‘I’m a creative one, and my sense of style will die with me’*
‘On the second day of the war I was almost cramping with fear, but I stood next to the mirror curling my hair and wearing lip gloss’, a Kyiv actress started her story.
Dad called me and told me that I’d better start packing because I was supposed to travel to my grandpa’s village in two hours. Then dad insisted that I had to take only the most necessary stuff. “Sveta, please, leave the high heels”, he asked me.
Upon reading this message, I was surprised by the details that this person was ready to share. She was also aware of the oddity of her reactions.
I stayed at my grandpa’s place for a week. I had to take a bath in a washbowl because there was neither hot water nor a shower. But I got used to doing it every day. It was profoundly important to me to have smooth legs and a nice scent even under these circumstances. On the ninth day, I arrived in Lviv and met with my friend. She said ‘I knew that even during the war Sveta will look like that”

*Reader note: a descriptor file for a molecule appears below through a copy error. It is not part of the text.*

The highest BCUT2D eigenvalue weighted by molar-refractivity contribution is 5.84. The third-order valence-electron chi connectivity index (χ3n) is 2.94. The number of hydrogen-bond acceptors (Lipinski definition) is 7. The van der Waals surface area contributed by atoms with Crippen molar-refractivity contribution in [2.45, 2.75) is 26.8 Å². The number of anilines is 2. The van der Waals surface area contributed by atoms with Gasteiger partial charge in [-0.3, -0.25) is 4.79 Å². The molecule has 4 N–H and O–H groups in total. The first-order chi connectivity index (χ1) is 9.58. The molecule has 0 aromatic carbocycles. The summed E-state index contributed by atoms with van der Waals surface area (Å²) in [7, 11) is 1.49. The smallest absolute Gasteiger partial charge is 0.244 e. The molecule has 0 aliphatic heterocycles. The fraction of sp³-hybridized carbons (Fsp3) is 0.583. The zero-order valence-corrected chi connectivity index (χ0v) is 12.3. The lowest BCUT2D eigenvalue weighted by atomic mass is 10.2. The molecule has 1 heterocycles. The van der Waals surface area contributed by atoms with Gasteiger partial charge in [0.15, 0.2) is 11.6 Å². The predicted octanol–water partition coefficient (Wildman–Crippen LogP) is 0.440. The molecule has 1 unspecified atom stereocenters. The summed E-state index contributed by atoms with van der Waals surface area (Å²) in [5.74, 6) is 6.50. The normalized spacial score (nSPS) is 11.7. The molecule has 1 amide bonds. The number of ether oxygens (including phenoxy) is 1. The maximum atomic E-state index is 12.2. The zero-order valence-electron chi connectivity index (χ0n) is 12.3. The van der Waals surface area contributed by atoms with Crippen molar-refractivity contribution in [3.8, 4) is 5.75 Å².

Many women of different ages and vocations told me that caring for their cleanliness and beauty has helped them maintain some semblance of normalcy. Even in the depths of despair, they try to hide their feelings and are forcing themselves to do something with their appearance.
‘I volunteered in Lviv and delivered hygiene items to the displaced people from Mariupol and Chernihiv. When I had some spare money, I used it to buy face serums for women. That hyaluronic acid, indeed, might seem like a bad joke for someone who is under fire. But for those who survived, it might work as a thread that leads to the feeling that you are a human being. I will never forget the joy of these women, caused by such a little gift’, — another Kyivite cultural worker explained to me.
To survive the occupation, recover and go for a walk with red lipstick on to spite death.
To show that you are alive.
‘I am a great woman and I will not give up.’
‘These damned Russians won’t make me give up on the cologne!’